Constitutional struggles of the early 17th c. were over the extent of the royal prerogative or the sum of all of the king’s lawful power. Misgovernment was believed to be the fault of royal advisors, not the monarch. The premise since medieval times: “The king can do no wrong.”
Subjects possessed certain rights vis a vis the king, however. The king could not deprive any person of life or property except by due process. Custom dictated that money bills originated in the House of Commons. Statutes (laws made by the king in parliament) were considered more binding and permanent than ordinances and proclamations (these were made by the king alone).
The Apology of the Commons, written in 1604 but never formally presented to James I, was an attempt by the House of Commons to explain English customs to a foreign king. James had already clashed with parliament over the election of Sir Francis Goodwin and the arrest of Sir Thomas Shirley. Chief Justice Coke (pronounced Cook) reminded James that “quod Rex non debet esse sub homine sed sub Deo et lege.”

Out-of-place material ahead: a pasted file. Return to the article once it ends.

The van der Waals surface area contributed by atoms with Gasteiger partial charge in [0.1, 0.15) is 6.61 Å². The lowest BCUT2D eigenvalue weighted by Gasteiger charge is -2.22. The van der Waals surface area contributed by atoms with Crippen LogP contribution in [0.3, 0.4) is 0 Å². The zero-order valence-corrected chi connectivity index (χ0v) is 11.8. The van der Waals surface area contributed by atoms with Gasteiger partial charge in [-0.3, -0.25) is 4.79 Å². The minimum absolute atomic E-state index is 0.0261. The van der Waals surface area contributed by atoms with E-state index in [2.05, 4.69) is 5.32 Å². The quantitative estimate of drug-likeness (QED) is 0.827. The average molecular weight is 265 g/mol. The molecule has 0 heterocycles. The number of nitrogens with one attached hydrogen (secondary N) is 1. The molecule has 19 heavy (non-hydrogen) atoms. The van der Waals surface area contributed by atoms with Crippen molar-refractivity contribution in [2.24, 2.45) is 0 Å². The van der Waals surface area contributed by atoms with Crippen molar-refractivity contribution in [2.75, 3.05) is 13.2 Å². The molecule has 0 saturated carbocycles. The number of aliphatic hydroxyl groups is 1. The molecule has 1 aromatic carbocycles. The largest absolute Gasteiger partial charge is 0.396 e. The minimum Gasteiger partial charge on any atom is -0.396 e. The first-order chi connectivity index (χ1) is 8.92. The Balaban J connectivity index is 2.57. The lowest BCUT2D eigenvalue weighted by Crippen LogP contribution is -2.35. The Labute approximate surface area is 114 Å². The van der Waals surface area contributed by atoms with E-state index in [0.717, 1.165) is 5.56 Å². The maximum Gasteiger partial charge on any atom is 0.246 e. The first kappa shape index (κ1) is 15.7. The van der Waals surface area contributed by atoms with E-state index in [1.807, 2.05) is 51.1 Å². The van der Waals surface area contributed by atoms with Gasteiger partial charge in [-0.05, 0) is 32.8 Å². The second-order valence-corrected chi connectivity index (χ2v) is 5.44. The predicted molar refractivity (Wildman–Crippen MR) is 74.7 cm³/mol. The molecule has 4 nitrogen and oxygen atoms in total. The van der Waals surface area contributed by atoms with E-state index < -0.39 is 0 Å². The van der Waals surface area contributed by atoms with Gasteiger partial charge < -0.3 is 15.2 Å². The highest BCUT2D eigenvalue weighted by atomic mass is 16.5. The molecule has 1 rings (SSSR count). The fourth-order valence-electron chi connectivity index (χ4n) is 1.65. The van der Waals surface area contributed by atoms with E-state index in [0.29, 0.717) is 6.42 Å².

Law was everywhere important in English life. Land was bought and sold through the Court of Common Pleas. Estates were managed through the manorial courts. Church courts had jurisdiction over wills and tithes. The Court of Requests offered cheap and speedy justice to the poor. The Court of the Star Chamber dealt with political issues and matters of public order. [N.B.: There were three types of law: common law, equity law, and canon law]
The Protestation of 1621 resulted from James’ conflict with parliament over foreign policy. The Commons asserted its rights and privileges against the prerogative of the king. James dissolved parliament and tore the offending page out of the Commons Journal.
An Act of Monopolies in 1624
forbade the king to grant a monopoly to private individuals; this was the
first instance in English history of Parliament legislating away a prerogative
of the king.